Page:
WINS


Enforced an employee contract requiring former employee to pay fees derived from clients the former employee took with him.

Issue: Non-solicitation | Employment Agreement

Court: Wayne County Circuit Court (Michigan)

Industry: Legal Services

Judge: Judge Sullivan

My client’s former employee had signed a contract that prohibited the employee from taking clients with him — unless the employee paid fees for the clients he took.
Hundreds of thousands of dollars in fees were in dispute.
It was a cut-and-dry employment agreement, but a surprising amount of people flagrantly violate such contracts, believing it a worthwhile risk.  Along these lines, the particular former employee flatly refused to pay fees owed on his contract, I sued on behalf of my client to enforce the contract.
The parties satisfactorily resolved the dispute shortly thereafter.


Obtained injunction to stop former vendor’s disclosure of confidential client information.

Issue: Injunction | Non-solicitation | Trade Secrets

Court: Macomb County Circuit Court (Michigan)

Industry: Healthcare | Staffing

Judge: Judge Viviano

My client retained a vendor to provide services to my client’s customers.  As part of that arrangement, my client required the vendor to sign an agreement prohibiting the vendor from soliciting my client’s customers or disclosing my client’s confidential information and trade secrets.
Things got ugly when the client terminated the vendor relationship.  The vendor actively solicited the client’s customers and took—and disclosed—information relating to the customers.
I sued and sought an expedited injunction preventing the former vendor from further poaching my client’s customers and from keeping and disclosing my client’s information. An injunction was entered in the early stage of the lawsuit, and the parties continued to dispute damages and related issues.
The parties later reached an agreement that included an injunction and a financial payment.


Enforced non-solicitation provision of employment agreement to address former employee poaching staff.

Issue: Non-solicitation | Employment Agreement

Court: Oakland County Circuit Court (Michigan)

Industry: Creative Services

Judge: Judge Potts

One of my client’s executive-level employees resigned and joined a competing company.
The executive-level employee had signed a non-solicitation agreement that prevented him from soliciting my client’s employees after separation.  However, shortly after the executive resigned, a second employee left to join the competitor as well.
I filed a lawsuit on behalf of my client to address this problem, and related issues.  The litigation process revealed that the executive and other employee were close friends and had discussed the competing company and employment opportunities while still employed with my client.
The case settled on mutually-agreeable terms after discovery of these facts.


Enforced an employee contract requiring CPA to pay for the book of business and goodwill the CPA took with him when he resigned.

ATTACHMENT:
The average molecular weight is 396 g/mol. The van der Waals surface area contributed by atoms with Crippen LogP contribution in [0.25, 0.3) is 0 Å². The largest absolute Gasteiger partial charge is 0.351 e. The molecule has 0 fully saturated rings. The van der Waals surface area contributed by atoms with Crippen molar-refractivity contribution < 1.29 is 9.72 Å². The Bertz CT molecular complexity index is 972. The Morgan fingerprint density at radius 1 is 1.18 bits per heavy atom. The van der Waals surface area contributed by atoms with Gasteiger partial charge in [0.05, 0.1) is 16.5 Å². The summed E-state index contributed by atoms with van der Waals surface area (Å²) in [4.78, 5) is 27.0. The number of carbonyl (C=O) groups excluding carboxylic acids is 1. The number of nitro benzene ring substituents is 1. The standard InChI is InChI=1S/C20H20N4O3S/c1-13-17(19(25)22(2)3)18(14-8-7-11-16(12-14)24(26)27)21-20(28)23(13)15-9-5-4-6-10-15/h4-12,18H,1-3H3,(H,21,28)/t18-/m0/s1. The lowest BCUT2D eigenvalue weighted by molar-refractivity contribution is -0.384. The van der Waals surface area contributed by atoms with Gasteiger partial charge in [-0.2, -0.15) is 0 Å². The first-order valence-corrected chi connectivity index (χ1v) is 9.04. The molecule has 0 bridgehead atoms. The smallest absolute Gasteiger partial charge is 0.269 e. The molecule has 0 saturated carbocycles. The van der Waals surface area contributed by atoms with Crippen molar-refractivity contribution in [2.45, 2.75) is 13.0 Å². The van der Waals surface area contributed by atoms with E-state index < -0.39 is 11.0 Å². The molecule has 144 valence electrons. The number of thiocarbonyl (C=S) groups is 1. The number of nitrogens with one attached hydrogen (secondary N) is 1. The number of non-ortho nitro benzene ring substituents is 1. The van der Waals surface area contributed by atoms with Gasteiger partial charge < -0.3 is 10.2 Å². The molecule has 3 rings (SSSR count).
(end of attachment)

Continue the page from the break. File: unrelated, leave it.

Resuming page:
Issue: Non-solicitation | Employment Agreement | Trade Secrets

Court: Oakland County Circuit Court (Michigan)

Industry: Finance

Judge: Judge Potts

My client was an accounting firm.  One of its CPAs signed an employment agreement that allowed the CPA to leave the firm with clients so long as the CPA paid for those clients based on a pre-determined formula.
The CPA resigned and went to work for the competitor, but not before taking a flashdrive containing hundreds of confidential documents and diverting a substantial amount of the accounting firm’s clients to the competing firm.  Unfortunately, the CPA refused to pay not only refused’s former employee signed a contract that CPA employee from taking clients with him—unless the employee paid fees for the clients he took.
Hundreds of thousands of dollars in fees were in dispute.
It was a cut-and-dry contract, but a surprising amount of people flagrantly violate contracts and believe it is worth the work.  Along these lines, the particular former employee flatly refused to pay fees owed on his contract.I sued on behalf of my client to enforce the contract.
The parties satisfactorily resolved the dispute shortly thereafter.


Stopped former employee’s breach of non-compete; employee went to work for a nearby competitor and was attempting to poach former employer’s customers.

Issue: Non-Compete | Injunction | Non-solicitation | Employment Agreement

Court: Wayne County Circuit Court (Michigan)

Industry: Food Industry

Judge: Judge Ewell

The former employee was a salesperson who had agreed not to work for a competitor (within a 50-mile radius of my client) for one year after separation.  The former employee had also agreed not to solicit my client’s customers.
My client terminated the employee and reminded her of non-solicitation and non-compete obligations.  The employee angrily (and incorrectly) responded that the contract was “unenforceable.”
The former employee immediately joined a direct competitor within the same city as my client and began soliciting customers and diverting business.  I sued and sought an injunction after both the former employee and her new employer ignored my cease & desist letters.
The court entered a temporary injunction the same the complaint was filed, and then entered an outright injunction a couple weeks later.